Judah, Kingdom of [S]
When the disruption took place at Shechem, at first only the tribe of Judah followed the house of David. But very soon after the tribe of Benjamin joined the tribe of Judah, and Jerusalem became the capital of the new kingdom ( Joshua 18:28 ), which was called the kingdom of Judah. It was very small in extent, being only about the size of the Scottish county of Perth.
For the first sixty years the kings of Judah aimed at re-establishing their authority over the kingdom of the other ten tribes, so that there was a state of perpetual war between them. For the next eighty years there was no open war between them. For the most part they were in friendly alliance, co-operating against their common enemies, especially against Damascus. For about another century and a half Judah had a somewhat checkered existence after the termination of the kingdom of Israel till its final overthrow in the destruction of the temple (B.C. 588) by Nebuzar-adan, who was captain of Nebuchadnezzar's body-guard ( 2 Kings 25:8-21 ).
The kingdom maintained a separate existence for three hundred and eighty-nine years. It occupied an area of 3,435 square miles. (See ISRAEL, KINGDOM OF .)
Judah, Kingdom of. [E]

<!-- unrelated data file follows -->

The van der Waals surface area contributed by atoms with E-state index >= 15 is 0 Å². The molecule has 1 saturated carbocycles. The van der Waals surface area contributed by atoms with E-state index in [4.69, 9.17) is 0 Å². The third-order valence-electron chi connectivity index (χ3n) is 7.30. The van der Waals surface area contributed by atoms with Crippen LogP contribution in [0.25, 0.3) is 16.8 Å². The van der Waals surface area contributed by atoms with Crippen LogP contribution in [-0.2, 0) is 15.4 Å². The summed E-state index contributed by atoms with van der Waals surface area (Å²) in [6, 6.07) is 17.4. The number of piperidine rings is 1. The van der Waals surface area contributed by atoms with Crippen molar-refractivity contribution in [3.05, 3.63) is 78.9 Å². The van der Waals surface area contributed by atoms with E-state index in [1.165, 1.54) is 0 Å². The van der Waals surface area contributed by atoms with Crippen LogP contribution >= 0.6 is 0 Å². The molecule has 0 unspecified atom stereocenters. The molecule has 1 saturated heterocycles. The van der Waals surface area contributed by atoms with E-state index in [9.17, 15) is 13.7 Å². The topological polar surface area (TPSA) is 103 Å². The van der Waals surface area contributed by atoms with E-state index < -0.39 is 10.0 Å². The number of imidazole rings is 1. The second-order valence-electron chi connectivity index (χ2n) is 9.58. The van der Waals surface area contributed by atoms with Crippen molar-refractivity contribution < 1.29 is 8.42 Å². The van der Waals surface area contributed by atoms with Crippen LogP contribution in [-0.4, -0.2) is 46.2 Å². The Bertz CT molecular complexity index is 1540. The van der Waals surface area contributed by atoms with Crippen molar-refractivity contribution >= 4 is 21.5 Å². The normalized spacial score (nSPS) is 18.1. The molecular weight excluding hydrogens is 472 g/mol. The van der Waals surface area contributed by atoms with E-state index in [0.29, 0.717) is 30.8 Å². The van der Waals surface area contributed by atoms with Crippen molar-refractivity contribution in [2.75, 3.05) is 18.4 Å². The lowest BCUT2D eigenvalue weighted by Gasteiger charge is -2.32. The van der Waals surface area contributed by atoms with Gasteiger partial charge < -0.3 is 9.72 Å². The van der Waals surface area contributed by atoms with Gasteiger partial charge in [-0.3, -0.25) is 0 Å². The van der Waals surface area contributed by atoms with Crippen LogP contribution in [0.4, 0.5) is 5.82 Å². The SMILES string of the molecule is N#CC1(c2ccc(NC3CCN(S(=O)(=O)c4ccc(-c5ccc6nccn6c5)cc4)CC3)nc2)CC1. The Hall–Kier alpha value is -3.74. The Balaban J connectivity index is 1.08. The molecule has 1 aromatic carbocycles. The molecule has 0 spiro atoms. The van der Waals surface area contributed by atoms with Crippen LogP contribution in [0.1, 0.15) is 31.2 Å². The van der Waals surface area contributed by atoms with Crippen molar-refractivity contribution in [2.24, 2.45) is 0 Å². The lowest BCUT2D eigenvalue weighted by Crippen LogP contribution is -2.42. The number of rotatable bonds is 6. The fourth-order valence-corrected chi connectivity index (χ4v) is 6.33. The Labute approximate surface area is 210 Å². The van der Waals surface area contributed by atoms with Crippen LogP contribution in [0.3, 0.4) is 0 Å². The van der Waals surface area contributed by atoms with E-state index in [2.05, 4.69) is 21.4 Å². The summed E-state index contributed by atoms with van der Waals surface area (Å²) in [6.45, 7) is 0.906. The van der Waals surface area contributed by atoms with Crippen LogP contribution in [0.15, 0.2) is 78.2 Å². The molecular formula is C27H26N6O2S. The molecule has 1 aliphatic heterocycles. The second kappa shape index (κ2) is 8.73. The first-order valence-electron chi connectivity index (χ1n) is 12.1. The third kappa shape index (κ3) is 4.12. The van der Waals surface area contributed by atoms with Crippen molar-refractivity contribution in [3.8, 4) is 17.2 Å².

Extent. --When the disruption of Solomons kingdom took place at Shechem, B.C. 975, only the tribe of Judah followed David, but almost immediately afterward the larger part of Benjamin joined Judah. A part, if no all, of the territory of Simeon, ( 1 Samuel 27:6 ; 1 Kings 19:3 ) comp. Josh 19:1 and of Dan, ( 2 Chronicles 11:10 ) comp. Josh 19:41,42 was recognized as belonging to Judah; and in the reigns of Abijah and Asa the southern kingdom was enlarged by some additions taken out of the territory of Ephraim. ( 2 Chronicles 13:19 ; 15:8 ; 17:2 ) It is estimated that the territory of Judah contained about 3450 square miles. Advantages. --The kingdom of Judah possessed many advantages which secured for it a longer continuance than that of Israel. A frontier less exposed to powerful enemies, a soil less fertile, a population hardier and more united, a fixed and venerated centre of administration and religion, a hereditary aristocracy in the sacerdotal caste, an army always subordinate, a succession of kings which no revolution interrupted; so that Judah survived her more populous and more powerful sister kingdom by 135 years, and lasted from B.C. 975 to B.C. 536. History --The first three kings of Judah seem to have cherished the hope of re-establishing their authority over the ten tribes; for sixty years there was war between them and the kings of Israel. The victory achieved by the daring Abijah brought to Judah a temporary accession of territory. Asa appears to have enlarged it still further. Hananis remonstrance, ( 2 Chronicles 16:7 ) prepares us for the reversal by Jehoshaphat of the policy which Asa pursued toward Israel and Damascus. A close alliance sprang up with strange rapidity between Judah and Israel. Jehoshaphat, active and prosperous, commanded the respect of his neighbors; but under Amaziah Jerusalem was entered and plundered by the Israelites. Under Uzziah and Jotham, Judah long enjoyed prosperity, till Ahaz became the tributary and vassal of Tiglath-pileser. Already in the fatal grasp of Assyria, Judah was yet spared for a checkered existence of almost another century and a half after the termination of the kingdom of Israel. The consummation of the ruin came upon its people in the destruction of the temple by the hand of Nebuzaradan, B.C. 536. There were 19 kings, all from the family of David. (Population. --We have a gage as to the number of the people at different periods in the number of soldiers. If we estimate the population at four times the fighting men, we will have the following table: King...Date ... Soldiers ... Population David...B.C. 1056-1015 ... 500,000 ... 2,000,000 Rehoboam...975-957 ... 180,000 ... 720,000 Abijah...957-955 ... 400,000 ... 1,600,000 Asa...955-914 ... 500,000 ... 2,000,000 Jehoshaphat...914-889 ... 1,160,000 ... 4,640,000 Amaziah...839-810 ... 300,000 ... 1,200,000 -ED.) [E] indicates this entry was also found in Easton's Bible Dictionary